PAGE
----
There is conflicting evidence on the question of what effect prevailing wage laws have on workplace safety. A regression analysis of nonfatal injury rates between 1976 and 1999 done by economist Hamid Azari-Rad shows lower injury rates in states with prevailing wage laws. Depending on the class of injury, prevailing wage laws were associated with injury reductions of as much as 10.2 percent.[45] But data compiled by the Occupational Safety and Health Administration between 1975 and 1978 tell a dramatically different story: States without prevailing wages had significantly lower construction injury rates.[46] Furthermore, OSHA data show that states that repealed their prevailing wage laws between 1978 and 1990 had declining injury rates, just like states that had prevailing wage laws throughout that period and states that did not have prevailing wage laws.[47] As in the earlier OSHA numbers, states without prevailing wage laws tended to have lower injury rates than states with prevailing wage laws. Unlike Azari-Rad’s data set, the OSHA figures included fatal injuries, making the OSHA data more complete.

In the end we cannot draw any firm conclusions on injury rates, partly because of the conflicting evidence, and partly because there has been no direct comparison of injury rates between prevailing wage jobs and non-prevailing-wage jobs (regardless of the state in which the work was performed). As we will see later, this kind of job-by-job comparison has been performed numerous times for overall construction costs. Regardless, it appears unlikely that prevailing wage repeal would bring about a increase in construction workplace injuries — and might very well be associated with a decrease.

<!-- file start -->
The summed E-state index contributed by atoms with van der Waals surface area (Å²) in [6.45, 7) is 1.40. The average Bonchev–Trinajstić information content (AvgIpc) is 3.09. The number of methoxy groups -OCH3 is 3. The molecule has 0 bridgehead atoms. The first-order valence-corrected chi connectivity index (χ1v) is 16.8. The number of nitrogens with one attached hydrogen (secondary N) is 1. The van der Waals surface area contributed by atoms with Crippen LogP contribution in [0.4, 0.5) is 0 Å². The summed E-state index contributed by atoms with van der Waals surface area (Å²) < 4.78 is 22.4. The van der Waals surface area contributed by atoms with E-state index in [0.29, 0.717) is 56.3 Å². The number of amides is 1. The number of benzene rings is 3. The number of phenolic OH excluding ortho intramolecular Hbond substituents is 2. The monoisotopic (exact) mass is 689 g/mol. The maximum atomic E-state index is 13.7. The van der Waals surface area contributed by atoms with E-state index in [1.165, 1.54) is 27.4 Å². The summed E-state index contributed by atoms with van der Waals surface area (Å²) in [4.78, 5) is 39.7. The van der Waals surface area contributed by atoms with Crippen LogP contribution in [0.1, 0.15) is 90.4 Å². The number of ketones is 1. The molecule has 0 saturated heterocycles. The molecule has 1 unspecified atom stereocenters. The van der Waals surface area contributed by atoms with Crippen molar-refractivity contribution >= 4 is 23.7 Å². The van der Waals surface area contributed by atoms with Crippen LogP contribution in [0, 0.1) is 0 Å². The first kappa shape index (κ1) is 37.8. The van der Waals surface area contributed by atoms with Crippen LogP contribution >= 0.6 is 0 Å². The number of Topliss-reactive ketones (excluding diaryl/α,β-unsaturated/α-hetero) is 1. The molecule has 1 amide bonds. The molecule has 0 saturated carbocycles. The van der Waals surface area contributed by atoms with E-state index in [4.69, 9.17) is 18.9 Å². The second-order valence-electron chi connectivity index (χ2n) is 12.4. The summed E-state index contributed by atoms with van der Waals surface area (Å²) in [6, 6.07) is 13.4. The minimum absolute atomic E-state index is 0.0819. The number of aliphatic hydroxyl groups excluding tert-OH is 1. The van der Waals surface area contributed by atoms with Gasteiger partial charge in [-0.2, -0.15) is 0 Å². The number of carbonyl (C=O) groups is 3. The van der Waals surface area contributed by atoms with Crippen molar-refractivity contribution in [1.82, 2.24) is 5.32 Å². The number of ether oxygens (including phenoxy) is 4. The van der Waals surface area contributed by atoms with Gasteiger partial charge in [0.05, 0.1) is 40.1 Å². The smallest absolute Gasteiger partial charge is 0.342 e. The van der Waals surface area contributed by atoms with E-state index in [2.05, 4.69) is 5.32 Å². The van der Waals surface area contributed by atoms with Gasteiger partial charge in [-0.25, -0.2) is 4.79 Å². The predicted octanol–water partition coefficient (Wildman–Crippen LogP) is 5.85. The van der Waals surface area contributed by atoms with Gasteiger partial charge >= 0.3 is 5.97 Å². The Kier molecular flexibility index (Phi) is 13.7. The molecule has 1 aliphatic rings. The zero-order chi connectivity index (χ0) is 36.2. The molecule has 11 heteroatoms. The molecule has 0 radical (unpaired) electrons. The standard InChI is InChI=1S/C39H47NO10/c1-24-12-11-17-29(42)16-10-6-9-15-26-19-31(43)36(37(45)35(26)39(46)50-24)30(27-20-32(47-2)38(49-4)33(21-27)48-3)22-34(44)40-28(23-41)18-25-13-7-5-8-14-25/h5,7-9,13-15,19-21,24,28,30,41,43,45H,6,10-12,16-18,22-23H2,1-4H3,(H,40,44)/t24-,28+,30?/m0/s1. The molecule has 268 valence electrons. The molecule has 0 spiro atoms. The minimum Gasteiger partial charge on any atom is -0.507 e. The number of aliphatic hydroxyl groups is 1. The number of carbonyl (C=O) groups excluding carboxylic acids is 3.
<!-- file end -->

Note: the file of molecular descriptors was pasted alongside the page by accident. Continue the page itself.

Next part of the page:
Nor is there compelling evidence that prevailing wage laws improve the quality of construction, although this is a difficult thing to quantify and track, and few studies have dealt with this aspect of prevailing wages. One measurement, admittedly crude, of the effect that prevailing wage laws have on construction quality is a survey of public school officials in Ohio performed by the Ohio Legislative Service Commission in 2000, two years after Ohio exempted public school districts from the state’s prevailing wage law. Only 2 percent of school officials reported that the quality of construction had declined, indicating that prevailing wage laws had no effect, or at least that school districts had other means at their disposal to ensure that construction work was performed competently.[48]

In a more extensive report issued a year and a half later by the OLSC, the overwhelming majority of respondents, 91 percent, reported no change in construction quality since the exemption took effect, while 3 percent reported lower quality and 6 percent reported that construction quality had improved.[49]